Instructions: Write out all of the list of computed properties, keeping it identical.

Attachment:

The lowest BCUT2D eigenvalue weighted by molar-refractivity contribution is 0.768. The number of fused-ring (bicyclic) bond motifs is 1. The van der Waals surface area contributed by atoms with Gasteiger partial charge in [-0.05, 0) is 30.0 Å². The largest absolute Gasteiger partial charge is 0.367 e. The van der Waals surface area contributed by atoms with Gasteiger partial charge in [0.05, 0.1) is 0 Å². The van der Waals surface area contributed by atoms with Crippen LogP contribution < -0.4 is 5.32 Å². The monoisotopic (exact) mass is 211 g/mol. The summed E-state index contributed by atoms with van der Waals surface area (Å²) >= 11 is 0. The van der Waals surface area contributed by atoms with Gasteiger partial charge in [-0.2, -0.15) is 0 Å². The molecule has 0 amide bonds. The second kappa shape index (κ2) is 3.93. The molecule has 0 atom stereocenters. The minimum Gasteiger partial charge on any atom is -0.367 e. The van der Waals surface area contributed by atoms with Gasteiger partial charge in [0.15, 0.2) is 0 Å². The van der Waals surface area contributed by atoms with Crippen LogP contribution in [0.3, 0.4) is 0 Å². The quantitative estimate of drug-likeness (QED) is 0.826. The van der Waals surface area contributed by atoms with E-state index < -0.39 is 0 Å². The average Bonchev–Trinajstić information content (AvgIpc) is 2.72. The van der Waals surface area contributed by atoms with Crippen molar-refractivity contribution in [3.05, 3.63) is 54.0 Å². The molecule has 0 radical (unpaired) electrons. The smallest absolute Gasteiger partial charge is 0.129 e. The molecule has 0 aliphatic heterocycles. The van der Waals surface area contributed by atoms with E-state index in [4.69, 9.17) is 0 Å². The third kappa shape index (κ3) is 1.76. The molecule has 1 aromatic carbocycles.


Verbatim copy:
The lowest BCUT2D eigenvalue weighted by molar-refractivity contribution is 0.768. The number of fused-ring (bicyclic) bond motifs is 1. The van der Waals surface area contributed by atoms with Gasteiger partial charge in [-0.05, 0) is 30.0 Å². The largest absolute Gasteiger partial charge is 0.367 e. The van der Waals surface area contributed by atoms with Gasteiger partial charge in [0.05, 0.1) is 0 Å². The van der Waals surface area contributed by atoms with Crippen LogP contribution < -0.4 is 5.32 Å². The monoisotopic (exact) mass is 211 g/mol. The summed E-state index contributed by atoms with van der Waals surface area (Å²) >= 11 is 0. The van der Waals surface area contributed by atoms with Gasteiger partial charge in [-0.2, -0.15) is 0 Å². The molecule has 0 amide bonds. The second kappa shape index (κ2) is 3.93. The molecule has 0 atom stereocenters. The minimum Gasteiger partial charge on any atom is -0.367 e. The van der Waals surface area contributed by atoms with Gasteiger partial charge in [0.15, 0.2) is 0 Å². The van der Waals surface area contributed by atoms with Crippen LogP contribution in [0.3, 0.4) is 0 Å². The quantitative estimate of drug-likeness (QED) is 0.826. The van der Waals surface area contributed by atoms with E-state index < -0.39 is 0 Å². The average Bonchev–Trinajstić information content (AvgIpc) is 2.72. The van der Waals surface area contributed by atoms with Crippen molar-refractivity contribution in [3.05, 3.63) is 54.0 Å². The molecule has 0 radical (unpaired) electrons. The smallest absolute Gasteiger partial charge is 0.129 e. The molecule has 0 aliphatic heterocycles. The van der Waals surface area contributed by atoms with E-state index in [4.69, 9.17) is 0 Å². The third kappa shape index (κ3) is 1.76. The molecule has 1 aromatic carbocycles.